TUTORIAL: Seven Settings You Need to Know on Your Point-and-Shoot Camera

22 days ago

Do you have a point-and-shoot camera that isn’t taking the kinds of pictures you want? Are you stuck shooting in your camera’s out-of-the-box settings, too afraid or too busy to learn how to do anything else?

If this sounds like you, then keep reading. There is hope, yet, with your point-and-shoot. Yes, without having to spend hundreds or even thousands more on a new DSLR camera, you can take amazing pictures with your camera.

Image: Jessica Hinton

“How do I do that?” you ask. Well, with a point-and-shoot camera, as with any other camera, the key, really, is learning how to use your camera to maximize its strengths and downplay its weakness. From capturing better light to getting better close ups, in this post I’m sharing the information you need to use your camera’s settings to take amazing pictures. So, if you’re ready to start shooting great shots, check out these seven tips. (Note: The point-and-shoot camera used in this post is a Panasonic Lumix.)


Image: Jessica Hinton

Capture movement by shooting in continuous shooting mode. Hands down, the continuous shooting mode (sometimes called “Burst Mode") is the first setting you should change if you’re taking pictures of anything that moves, i.e. kids, fireworks, pets, etc. You can find it in your camera’s menu. When shooting in this mode, you will be able to take multiple frames of a scene and will, thus, be able to capture more movement with less blur. When shooting in your camera’s Sport, Pet, or Baby mode, it’s this setting that is allowing you to take pictures in rapid succession.


Turn off your camera’s flash to take in more light. Instead of the flash, shoot in areas where natural light is most abundant. And, if your camera allows, find the white balance and ISO settings in the menu to make even better use of the natural light available for your shots. (Note: A higher ISO should be used for less light and a lower ISO should be used when there’s more light available.)

Image: Jessica Hinton


Image: Jessica Hinton

Get clear shots using your camera’s auto focus (AF) setting. Most point-and-shoot cameras (and smartphones) give users the ability to auto focus on subjects when you press your camera’s shutter button halfway. This will activate a box that, when green, will enable you to get an automatically focused shot. AF can usually be accessed via your camera’s menu, or your camera may have a button for the setting.


Image: Jessica Hinton

Shoot in macro mode to get great close-ups. Usually denoted with a flower in your camera’s menu, macro mode is perfect for stunning close-ups in which detail matters. When shooting in this mode, most cameras will not allow you to zoom, so you’ll be shooting at your camera’s widest angle view. Since you won’t be using the zoom, you can get in really close to your subject. “How close?” you ask? Well, this will depend on your camera. Some point-and-shoot cameras on the market today allow you to get within a centimeter of your subject. For the minimum distance of your camera, check your manual. For your shot, get in as close as possible, press the shutter button half way to activate AF. Once focused, shoot!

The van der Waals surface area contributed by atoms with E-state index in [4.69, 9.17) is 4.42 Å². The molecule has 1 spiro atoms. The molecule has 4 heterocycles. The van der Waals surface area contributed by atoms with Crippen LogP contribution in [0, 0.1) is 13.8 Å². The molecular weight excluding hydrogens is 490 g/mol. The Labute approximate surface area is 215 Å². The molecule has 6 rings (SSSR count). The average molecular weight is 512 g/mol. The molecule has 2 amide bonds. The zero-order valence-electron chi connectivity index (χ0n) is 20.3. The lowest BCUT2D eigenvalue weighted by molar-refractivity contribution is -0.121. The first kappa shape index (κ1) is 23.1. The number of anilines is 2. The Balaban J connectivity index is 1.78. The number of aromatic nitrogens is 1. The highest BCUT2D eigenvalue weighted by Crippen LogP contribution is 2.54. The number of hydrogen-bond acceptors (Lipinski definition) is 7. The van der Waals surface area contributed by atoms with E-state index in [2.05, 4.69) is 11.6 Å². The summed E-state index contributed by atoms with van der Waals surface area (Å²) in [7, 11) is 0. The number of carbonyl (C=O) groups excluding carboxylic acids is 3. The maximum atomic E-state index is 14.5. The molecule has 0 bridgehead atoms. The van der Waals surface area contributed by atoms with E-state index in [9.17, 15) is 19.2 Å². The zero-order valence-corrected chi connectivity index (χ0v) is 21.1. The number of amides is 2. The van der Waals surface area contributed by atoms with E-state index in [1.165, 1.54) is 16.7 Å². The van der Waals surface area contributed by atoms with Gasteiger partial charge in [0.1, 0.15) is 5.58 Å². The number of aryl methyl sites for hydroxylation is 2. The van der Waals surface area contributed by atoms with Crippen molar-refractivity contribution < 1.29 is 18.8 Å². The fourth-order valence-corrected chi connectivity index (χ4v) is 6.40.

Image: Jessica Hinton

Maximize the quality of your shots by shooting in the highest quality JPEG and image size your camera allows. Shooting in RAW is not an option with a point-and-shoot, so to get great quality images that are print ready you’ll want to make use of a setting on your camera called "image quality" and/or "image size." When shooting with printing in mind, always use the largest size for these settings to ensure that your pictures look their best.


Image: Jessica Hinton

Use your camera’s preset modes wisely. Sure, with a point-and-shoot camera, you won’t always have the ability to control things like ISO, shutter speed, and aperture. You can, however, and should use the modes on your camera for more control over your shots. The most common modes on point-and-shoots are: Sport, Night, Snow, Beach, and Party. The Sport setting features a faster shutter speed, allowing for you to better freeze motion in your shots. This setting is not only good for shooting your kids at soccer, but also for capturing your toddling toddler. Night and Party are both great for shooting in low lighting conditions or with indoor lighting. Beach and Snow are both great for shooting bright backgrounds.


Image: Jessica Hinton

Use exposure compensation to properly expose your shots each time. Exposure compensation (otherwise known as EV compensation) is a nifty setting on your point-and-shoot that allows you to quickly and easily over or under-expose your shots. This setting comes in handy when shooting dark subjects against light backgrounds or vice versa. It can be found in your camera’s menu or via a button on your camera that’s denoted with a + and – sign.

What are some of your favorite settings on your point-and-shoot camera?

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